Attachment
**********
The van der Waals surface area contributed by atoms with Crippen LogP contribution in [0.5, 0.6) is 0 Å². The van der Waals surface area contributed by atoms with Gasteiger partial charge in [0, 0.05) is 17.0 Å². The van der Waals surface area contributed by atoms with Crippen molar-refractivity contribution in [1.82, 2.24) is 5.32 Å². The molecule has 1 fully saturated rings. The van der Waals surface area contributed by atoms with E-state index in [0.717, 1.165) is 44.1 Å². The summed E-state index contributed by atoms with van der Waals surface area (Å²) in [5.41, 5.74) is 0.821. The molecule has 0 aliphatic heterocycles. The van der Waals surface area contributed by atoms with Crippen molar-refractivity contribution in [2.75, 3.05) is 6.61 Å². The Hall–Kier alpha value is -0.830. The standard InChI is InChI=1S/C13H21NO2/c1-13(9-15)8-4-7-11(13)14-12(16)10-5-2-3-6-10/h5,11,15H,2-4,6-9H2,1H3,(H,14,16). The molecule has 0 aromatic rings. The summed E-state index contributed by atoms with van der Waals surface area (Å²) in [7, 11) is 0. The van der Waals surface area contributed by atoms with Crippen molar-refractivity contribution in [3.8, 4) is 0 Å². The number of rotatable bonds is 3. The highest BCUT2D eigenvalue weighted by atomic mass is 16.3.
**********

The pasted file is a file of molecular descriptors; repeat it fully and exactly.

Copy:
The van der Waals surface area contributed by atoms with Crippen LogP contribution in [0.5, 0.6) is 0 Å². The van der Waals surface area contributed by atoms with Gasteiger partial charge in [0, 0.05) is 17.0 Å². The van der Waals surface area contributed by atoms with Crippen molar-refractivity contribution in [1.82, 2.24) is 5.32 Å². The molecule has 1 fully saturated rings. The van der Waals surface area contributed by atoms with E-state index in [0.717, 1.165) is 44.1 Å². The summed E-state index contributed by atoms with van der Waals surface area (Å²) in [5.41, 5.74) is 0.821. The molecule has 0 aliphatic heterocycles. The van der Waals surface area contributed by atoms with Crippen molar-refractivity contribution in [2.75, 3.05) is 6.61 Å². The Hall–Kier alpha value is -0.830. The standard InChI is InChI=1S/C13H21NO2/c1-13(9-15)8-4-7-11(13)14-12(16)10-5-2-3-6-10/h5,11,15H,2-4,6-9H2,1H3,(H,14,16). The molecule has 0 aromatic rings. The summed E-state index contributed by atoms with van der Waals surface area (Å²) in [7, 11) is 0. The van der Waals surface area contributed by atoms with Crippen molar-refractivity contribution in [3.8, 4) is 0 Å². The number of rotatable bonds is 3. The highest BCUT2D eigenvalue weighted by atomic mass is 16.3.